The First "Best Albums of 2007" List This Season
Reviews, local music news, rants, and slideshows updated daily in Reverb, our local music blog.
Let the games begin.
1. Clockcleaner—Babylon Rules
2. High on Fire—Death Is This Communion
3. Demander—The Unkindness of Ravens
5. Tiny Vipers—Hands Across the Void
6. Amon Tobin—Foley Room
7. Boris w/ Michio Kurihara—Rainbow
8. Jose Gonzalez—In Our Nature
9. A Fine Frenzy—One Cell in the Sea
10. The Scarecrow Frequency—Somber Atlantic
— Michael Alan Goldberg
Seely's Guilty Pleasure: Counting Crows
— Hate all you like. They made one hell of an album
What: "Perfect Blue Buildings" by Counting Crows.
When: 10 a.m., the morning after Thanksgiving.
Where: Bubbles Tea and Coffee on Delridge Way, WEST SEATTLE.
Some coffee shops play super-hip music that only avid listeners of KEXP will be able to recognize. Others play bland smooth jazz or endless rotations of Paul McCartney and holiday pap. Still others, like Bubbles, opt for KMTT-esque AOR satellite offerings from the likes of Dave Matthews and Counting Crows, both of whom I heard at Bubbles during a coffee break in between a long, post-gluttony walk and a bus ride into work on this gloriously crisp and sunny Friday morn.
Slam Adam Duritz's overwrought vocal stylings and angsty, pre-emo (premo?) melodrama all you want, but August and Everything After is a virtually flawless, brilliantly paced album of haunting ballads and poppier, radio-friendly hits like "Rain King" and "Mr. Jones," which got played to death back when the band rose to prominence during Clinton's first term. But elsewhere on the album, you get the likes of "Perfect Blue Buildings," "Raining in Baltimore," "Omaha," "Anna Begins," and "Sullivan Street," all gorgeous, personal, heartfelt slowdowns which reveal Duritz and his mates to be far, far more than a hipster punch line.
— Mike Seely
I Was All There for I'm Not There
It wouldn't be right if it were a universally loved motion picture.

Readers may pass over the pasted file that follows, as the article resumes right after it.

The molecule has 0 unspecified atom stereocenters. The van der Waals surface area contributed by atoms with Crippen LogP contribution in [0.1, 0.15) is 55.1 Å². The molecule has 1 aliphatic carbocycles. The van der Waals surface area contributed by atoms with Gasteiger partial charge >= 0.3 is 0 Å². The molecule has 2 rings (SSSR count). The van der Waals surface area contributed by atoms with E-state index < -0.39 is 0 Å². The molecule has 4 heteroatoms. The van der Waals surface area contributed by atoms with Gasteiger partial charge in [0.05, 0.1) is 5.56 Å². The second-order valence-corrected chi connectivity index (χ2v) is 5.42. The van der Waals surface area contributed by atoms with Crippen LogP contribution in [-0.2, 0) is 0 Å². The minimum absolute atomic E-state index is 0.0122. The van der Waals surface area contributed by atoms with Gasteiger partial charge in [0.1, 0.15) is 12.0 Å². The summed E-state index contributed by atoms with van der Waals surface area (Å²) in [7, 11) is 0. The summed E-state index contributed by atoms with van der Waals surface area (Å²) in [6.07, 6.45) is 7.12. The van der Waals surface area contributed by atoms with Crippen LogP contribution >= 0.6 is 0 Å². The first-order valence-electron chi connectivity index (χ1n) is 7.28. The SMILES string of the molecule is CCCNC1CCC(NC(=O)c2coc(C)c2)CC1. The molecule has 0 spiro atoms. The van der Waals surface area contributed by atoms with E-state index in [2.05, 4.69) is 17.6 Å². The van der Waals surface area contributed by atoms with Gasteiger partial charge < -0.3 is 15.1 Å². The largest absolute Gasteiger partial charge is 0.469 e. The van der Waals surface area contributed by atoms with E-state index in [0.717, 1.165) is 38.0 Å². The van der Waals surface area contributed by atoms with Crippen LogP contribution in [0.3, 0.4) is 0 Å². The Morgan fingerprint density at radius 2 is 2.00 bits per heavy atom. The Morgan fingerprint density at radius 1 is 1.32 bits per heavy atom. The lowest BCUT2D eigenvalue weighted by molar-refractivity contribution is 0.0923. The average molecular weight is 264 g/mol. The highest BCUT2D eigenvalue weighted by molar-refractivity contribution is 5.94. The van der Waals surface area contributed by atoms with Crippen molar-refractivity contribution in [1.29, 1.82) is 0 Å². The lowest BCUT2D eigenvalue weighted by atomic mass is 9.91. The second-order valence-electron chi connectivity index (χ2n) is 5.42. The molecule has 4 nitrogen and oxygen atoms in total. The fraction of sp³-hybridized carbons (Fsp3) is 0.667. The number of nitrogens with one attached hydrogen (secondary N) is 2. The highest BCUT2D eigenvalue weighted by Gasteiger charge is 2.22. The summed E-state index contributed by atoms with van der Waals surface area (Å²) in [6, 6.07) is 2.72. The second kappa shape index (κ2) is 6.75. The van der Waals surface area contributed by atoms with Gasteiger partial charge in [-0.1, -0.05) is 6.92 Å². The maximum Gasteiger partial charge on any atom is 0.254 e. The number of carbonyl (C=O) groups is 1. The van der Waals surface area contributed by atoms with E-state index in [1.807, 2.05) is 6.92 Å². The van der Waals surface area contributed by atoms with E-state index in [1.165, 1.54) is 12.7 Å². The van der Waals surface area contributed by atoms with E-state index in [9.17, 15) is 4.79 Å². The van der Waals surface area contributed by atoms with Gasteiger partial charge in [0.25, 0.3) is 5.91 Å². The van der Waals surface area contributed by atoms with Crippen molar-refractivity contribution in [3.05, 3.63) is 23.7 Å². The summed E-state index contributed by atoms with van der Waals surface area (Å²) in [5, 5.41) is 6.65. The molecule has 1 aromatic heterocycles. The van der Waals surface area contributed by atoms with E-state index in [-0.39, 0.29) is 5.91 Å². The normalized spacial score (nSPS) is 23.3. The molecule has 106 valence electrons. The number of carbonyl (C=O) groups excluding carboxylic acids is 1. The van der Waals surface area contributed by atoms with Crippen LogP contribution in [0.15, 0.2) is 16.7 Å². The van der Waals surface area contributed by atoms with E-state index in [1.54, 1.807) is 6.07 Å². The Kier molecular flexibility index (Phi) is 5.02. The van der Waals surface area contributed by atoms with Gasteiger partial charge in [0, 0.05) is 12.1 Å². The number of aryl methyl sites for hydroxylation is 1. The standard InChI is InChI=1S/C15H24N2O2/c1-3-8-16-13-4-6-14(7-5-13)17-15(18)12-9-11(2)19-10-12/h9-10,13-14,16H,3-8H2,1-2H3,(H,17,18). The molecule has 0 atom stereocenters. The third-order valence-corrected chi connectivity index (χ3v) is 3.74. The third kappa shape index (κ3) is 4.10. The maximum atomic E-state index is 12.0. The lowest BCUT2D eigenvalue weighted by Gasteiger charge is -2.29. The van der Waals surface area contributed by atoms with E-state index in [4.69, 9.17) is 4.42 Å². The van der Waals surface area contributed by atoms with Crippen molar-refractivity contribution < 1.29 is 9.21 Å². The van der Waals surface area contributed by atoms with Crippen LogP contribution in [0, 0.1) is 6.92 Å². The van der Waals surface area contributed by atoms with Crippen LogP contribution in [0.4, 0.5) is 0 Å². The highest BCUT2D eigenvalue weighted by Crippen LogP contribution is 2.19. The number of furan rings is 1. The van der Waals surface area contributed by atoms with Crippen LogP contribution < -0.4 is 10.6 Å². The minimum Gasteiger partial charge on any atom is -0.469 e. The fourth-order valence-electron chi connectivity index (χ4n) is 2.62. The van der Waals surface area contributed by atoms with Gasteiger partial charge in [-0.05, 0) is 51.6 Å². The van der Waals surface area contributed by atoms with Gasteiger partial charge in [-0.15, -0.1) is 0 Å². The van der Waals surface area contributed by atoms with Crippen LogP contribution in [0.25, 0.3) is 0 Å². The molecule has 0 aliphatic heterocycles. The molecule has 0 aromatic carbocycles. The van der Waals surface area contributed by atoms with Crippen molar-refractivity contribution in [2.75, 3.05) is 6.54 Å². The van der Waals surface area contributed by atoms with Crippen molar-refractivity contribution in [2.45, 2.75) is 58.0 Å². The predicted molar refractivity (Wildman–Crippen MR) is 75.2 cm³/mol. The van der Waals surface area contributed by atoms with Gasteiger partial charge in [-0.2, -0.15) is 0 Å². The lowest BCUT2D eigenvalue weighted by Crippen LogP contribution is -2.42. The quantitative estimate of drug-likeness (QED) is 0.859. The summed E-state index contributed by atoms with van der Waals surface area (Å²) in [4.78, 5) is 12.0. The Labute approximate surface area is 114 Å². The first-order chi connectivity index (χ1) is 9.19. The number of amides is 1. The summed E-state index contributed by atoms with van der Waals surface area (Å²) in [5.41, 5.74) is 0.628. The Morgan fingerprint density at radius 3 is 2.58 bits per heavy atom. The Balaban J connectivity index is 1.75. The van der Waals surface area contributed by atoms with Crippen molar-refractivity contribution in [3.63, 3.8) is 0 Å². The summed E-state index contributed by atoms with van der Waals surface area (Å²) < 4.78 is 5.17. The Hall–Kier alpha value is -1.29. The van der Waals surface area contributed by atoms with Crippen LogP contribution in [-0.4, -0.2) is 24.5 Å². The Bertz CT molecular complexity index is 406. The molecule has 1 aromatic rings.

Some guy in the lobby of the Varsity Theatre looked at me and said, "Strange movie, eh?" I just shrugged, man. I couldn't get into it with him and didn't want him spoiling what was going on in my head at the moment. I had just seen I'm Not There, Todd Haynes' masterful portrait of that great American vapor known as "Bob Dylan," and was in a daze over its richness. I should've expected to hear such grumblings. Like the man himself, I'm Not There cannot be easily digested or classified.
This isn't a movie about Bob Dylan. It's a movie that uses our idea of Bob Dylan as the vehicle for a story about America, about fame, about self-invention, about theft, about greed, about arrogance, about transparency, about the stories we tell ourselves, how the true American spirit is lonely, cold, and murderous, and how laughable it is that we would even think about such things.
Each different section of the movie works to a different degree. The segments featuring Marcus Carl Franklin, the 11-year-old black boy who calls himself "Woody Guthrie," felt purposefully hokey. Cate Blanchett, in her role as 1966-era Dylan, was astounding. Christian Bale's portrayal of the "world-weary folksinger Dylan" and "evangelist Dylan" was transparent. He acted like an actor trying hard to act like an actor, which I chalked up to his inability to act, but later I decided it was probably intentional.
My wife and friends all felt that the Richard Gere portion of the film was half-baked. I agree with them for the most part, but it's the one I find myself thinking about the most. Here, we have Gere playing a guy named Billy the Kid, who is wrestling with his own past and imminent future in a town called Riddle, which exists in a vaporous region between the Old West and Woodstock, N.Y. This entire segment is ripe for decoding simply for the Basement Tapes references, the allusions to "Desolation Row," and his romantic vision of an Old Weird America and how it always faces impending disaster ("Crash on the Levee," High Water").
It's a love/hate work of art, and it wouldn't be right if it were a universally loved motion picture. Ultimately, the effect is like Dylan's music, and when watching this film, you have to ask yourself: "Did I like Dylan right away? Have I fully understood 'Desolation Row' all these years?" Also, if you didn't like one aspect of the film right away, you might a few years from now (the Dylan fanatic eventually grows to enjoy Street Legal, right?). And more important, with each different segment, it's hard to tell who this guy really is. It's almost as if he doesn't know himself.
In my opinion, Dylan couldn't have asked for a more fitting tribute.
— Brian J. Barr